Last week, I spent a couple of Zen-like sloth-paced days caramelizing white chocolate in my oven. The process cannot be rushed by turning the heat up or you end up with a pan full of seized, burned chocolate bits(a crime), and requires you to stir the mass every ten minutes or so.
I love those “or so” recipes. Little stress, and a generous helping of “trust your senses” involved. My kitchen smelled fabulous for days afterward. I would highly recommend realtors try this as a way of conveying the aroma of homey-ness to prospective house buyers – well, you have to stick around the house all day to show it anyway, don’t you?
So now I have a mason jar full of deep golden honey coloured, biscuit-scented chocolate and we have tried it in various un-tempered and delicious ways, including spreading it on toast and pouring it on top of ice cream. In its un-tempered form, if left to sit, it hardens at room temperature with streaky white cocoa butter lines running through it. When heated for pouring, it has the consistency of condensed milk or honey, in other words, viscous.
And now, I am going to attempt to temper it.
This is probably not going to be as easy as it sounds. I know it has taken Valrhona eight years to come up with a stable recipe for their Dulcey blonde chocolate. But, I am not a highly regarded chocolate company with an international reputation to protect, who is going to be marketing this chocolate to the world and needs it to be stable and consistent– I just want to see if I can turn it into a couple of bars.
So, I get to dive in and “have a go”.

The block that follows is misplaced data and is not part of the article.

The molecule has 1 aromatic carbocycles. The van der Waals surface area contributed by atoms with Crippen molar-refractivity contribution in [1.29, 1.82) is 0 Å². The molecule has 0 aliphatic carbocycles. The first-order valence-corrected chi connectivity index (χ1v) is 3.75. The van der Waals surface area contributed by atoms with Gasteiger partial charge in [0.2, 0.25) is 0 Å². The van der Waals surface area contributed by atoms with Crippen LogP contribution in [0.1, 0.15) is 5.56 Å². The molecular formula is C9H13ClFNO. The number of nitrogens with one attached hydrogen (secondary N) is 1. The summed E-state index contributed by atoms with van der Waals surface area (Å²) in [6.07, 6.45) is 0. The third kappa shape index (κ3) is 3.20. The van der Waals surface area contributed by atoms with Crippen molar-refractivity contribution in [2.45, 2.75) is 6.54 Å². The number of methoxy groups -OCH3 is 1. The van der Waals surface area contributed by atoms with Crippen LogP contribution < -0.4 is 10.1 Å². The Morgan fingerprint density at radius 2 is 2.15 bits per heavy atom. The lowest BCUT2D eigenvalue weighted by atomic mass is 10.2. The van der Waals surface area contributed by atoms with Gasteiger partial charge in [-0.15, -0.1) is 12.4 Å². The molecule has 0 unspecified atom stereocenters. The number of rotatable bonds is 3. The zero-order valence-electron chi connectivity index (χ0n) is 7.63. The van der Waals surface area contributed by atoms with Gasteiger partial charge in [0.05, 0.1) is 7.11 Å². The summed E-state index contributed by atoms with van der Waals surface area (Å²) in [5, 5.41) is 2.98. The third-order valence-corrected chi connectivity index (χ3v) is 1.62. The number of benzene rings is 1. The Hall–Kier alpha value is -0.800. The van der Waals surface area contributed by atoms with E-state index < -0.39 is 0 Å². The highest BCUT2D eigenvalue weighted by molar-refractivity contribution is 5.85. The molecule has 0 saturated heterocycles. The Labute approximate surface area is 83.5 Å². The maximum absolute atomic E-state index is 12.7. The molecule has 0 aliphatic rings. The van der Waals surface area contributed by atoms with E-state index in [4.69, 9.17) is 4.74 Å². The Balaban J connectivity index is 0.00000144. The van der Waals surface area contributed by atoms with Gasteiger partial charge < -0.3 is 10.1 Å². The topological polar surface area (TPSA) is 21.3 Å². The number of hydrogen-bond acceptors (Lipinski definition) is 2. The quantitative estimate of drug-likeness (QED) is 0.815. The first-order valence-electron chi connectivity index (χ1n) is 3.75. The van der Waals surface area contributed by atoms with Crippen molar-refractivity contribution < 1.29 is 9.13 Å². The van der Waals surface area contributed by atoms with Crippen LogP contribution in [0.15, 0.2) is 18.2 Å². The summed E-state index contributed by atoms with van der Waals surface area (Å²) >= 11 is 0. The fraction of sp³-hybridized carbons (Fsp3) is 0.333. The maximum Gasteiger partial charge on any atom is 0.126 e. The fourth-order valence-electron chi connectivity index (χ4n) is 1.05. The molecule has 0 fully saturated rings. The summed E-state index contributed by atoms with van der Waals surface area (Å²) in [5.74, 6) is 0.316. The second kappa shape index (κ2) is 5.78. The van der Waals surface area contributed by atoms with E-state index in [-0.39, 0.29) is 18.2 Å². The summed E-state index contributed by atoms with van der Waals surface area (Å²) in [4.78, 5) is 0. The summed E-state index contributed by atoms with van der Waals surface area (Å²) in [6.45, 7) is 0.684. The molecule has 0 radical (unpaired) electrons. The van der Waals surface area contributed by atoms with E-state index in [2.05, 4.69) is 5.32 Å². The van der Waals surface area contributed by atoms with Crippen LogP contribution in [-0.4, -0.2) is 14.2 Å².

I gently heat the mass of caramelized chocolate (about 350 grams) until I can scrape it out of the mason jar and into my favorite (for tempering chocolate) glass bowl, which can go from microwave oven to bain marie. I heat the chocolate on half power in the microwave oven until it registers 45 degrees Celsius on my wonderfully accurate Thermapen thermometer (one of the few high-priced, but oh-so worth it investments I have made in chocolate making supplies.
Since I have no already tempered “seed” chocolate, I pour two thirds of the mass onto a marble slab and tablier it. I am surprised at how thick and “sluggish” the mass is, even to begin with, and am a little worried that I won’t feel a “pull” on the chocolate as it begins to cool. Normally, with tabliering, you can feel a noticeable “pull” on the chocolate as the temperature drops and you drag a scraper through it.
The mass is not large and I do feel a noticeable pull in a few minutes. I scrape it up – it is very thick – and back into the glass bowl. Stirring the whole mass, and trying not to incorporate in any air bubbles, I stir until the temperature reaches 29 degrees Celsius on the Thermapen. This only takes a couple of minutes. I put the chocolate back into the microwave oven on half power for a couple of 30 second “blasts”, until the temperature has crept back up to 32 degrees Celsius.
Now, hoping the chocolate is in temper (it fells very thick/viscous), I pour some of it into thin flexible chocolate bar molds, and push golden raisins and toasted whole almonds into the backs.
I put the bar molds to cool on my thinner, portable marble slab and move them to a quiet, cat-free, high-up corner of the kitchen. Last year I had the painful experience of having a slabful of molded chocolates cooling on the table, jumped on by Small Girl Cat, while being pursued by Big Guy … I am more careful now.